Quoting Screaming Eagle’s winemaker, Nick Gislason, Perrotti-Brown wrote in the same article:

“As for 2017, the Merlot that came in at the beginning of harvest before the fires struck was very nice, along with the first couple of small Cabernet blocks [Gislason said]. However, the vast majority of our fruit was still on the vines maturing when the fires came and, thus, was lost to us. When the smoke finally cleared, we cut and discarded all of it. Any wine for a 2017 Screaming Eagle or Flight would be made exclusively from our tiny pre-fire harvest, is likely to be minuscule and may not be released at all if it does not meet our quality standards. As a harvest cut short, we have very few blending components to work with, and this may limit our ability to put together blends of sufficient quality.”

With this as background, the feeling of most within the press and many of the trade before Premiere was that the auction could be an utter bloodbath. But it wasn’t. In fact, the results were impressive when one looks into the numbers.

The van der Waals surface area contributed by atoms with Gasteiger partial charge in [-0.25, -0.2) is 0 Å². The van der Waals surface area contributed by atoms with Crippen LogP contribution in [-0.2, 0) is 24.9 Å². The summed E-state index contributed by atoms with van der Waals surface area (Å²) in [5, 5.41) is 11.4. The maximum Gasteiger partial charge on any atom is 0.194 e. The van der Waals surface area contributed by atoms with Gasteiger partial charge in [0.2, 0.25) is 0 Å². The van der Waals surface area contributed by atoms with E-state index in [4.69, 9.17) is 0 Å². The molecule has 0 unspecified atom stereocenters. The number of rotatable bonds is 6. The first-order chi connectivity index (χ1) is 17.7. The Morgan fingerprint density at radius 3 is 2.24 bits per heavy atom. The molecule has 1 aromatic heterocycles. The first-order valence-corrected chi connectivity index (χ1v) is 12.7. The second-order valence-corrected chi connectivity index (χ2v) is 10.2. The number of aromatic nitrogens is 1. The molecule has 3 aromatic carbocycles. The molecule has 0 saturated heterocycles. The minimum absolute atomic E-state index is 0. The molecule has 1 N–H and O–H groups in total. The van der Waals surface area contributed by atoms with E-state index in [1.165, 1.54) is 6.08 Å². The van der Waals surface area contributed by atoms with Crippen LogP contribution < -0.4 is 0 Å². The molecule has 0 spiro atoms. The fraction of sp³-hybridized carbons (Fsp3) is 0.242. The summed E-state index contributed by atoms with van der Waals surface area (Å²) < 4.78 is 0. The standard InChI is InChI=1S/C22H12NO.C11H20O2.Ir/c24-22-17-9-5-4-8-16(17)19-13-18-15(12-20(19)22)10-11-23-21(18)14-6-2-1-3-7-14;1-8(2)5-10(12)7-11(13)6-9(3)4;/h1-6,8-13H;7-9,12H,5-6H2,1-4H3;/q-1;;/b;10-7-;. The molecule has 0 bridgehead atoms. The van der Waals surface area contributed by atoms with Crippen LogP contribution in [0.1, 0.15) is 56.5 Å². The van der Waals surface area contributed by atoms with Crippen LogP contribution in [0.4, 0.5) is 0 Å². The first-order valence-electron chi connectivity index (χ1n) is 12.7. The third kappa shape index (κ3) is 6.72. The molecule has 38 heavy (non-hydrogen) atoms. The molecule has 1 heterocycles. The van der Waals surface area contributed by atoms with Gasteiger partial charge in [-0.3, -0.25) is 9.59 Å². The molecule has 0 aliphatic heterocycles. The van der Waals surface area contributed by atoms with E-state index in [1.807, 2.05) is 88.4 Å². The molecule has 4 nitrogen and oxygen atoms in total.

Making seriously good lemonade out of seriously damaged lemons

To make great wine in a great vintage is easier than making great wine in a difficult vintage. Yet of the 191 lots (down from nearly 300 lots in recent years) entered into the 2019 Premiere Auction there were apparently some standouts. In interviews and discussions with those who attended, the quality of at least some of the wines was excellent to outstanding. The 2017 Cabernet Francs from Morlet Family Vineyards and Ehlers Estate were among them, with 2017 Cabernet Sauvignon wines from Hourglass, Schrader Cellars, Inglenook, Baldacci Family, Matthiasson, Larkmead and Keenan also exhibiting excellent quality.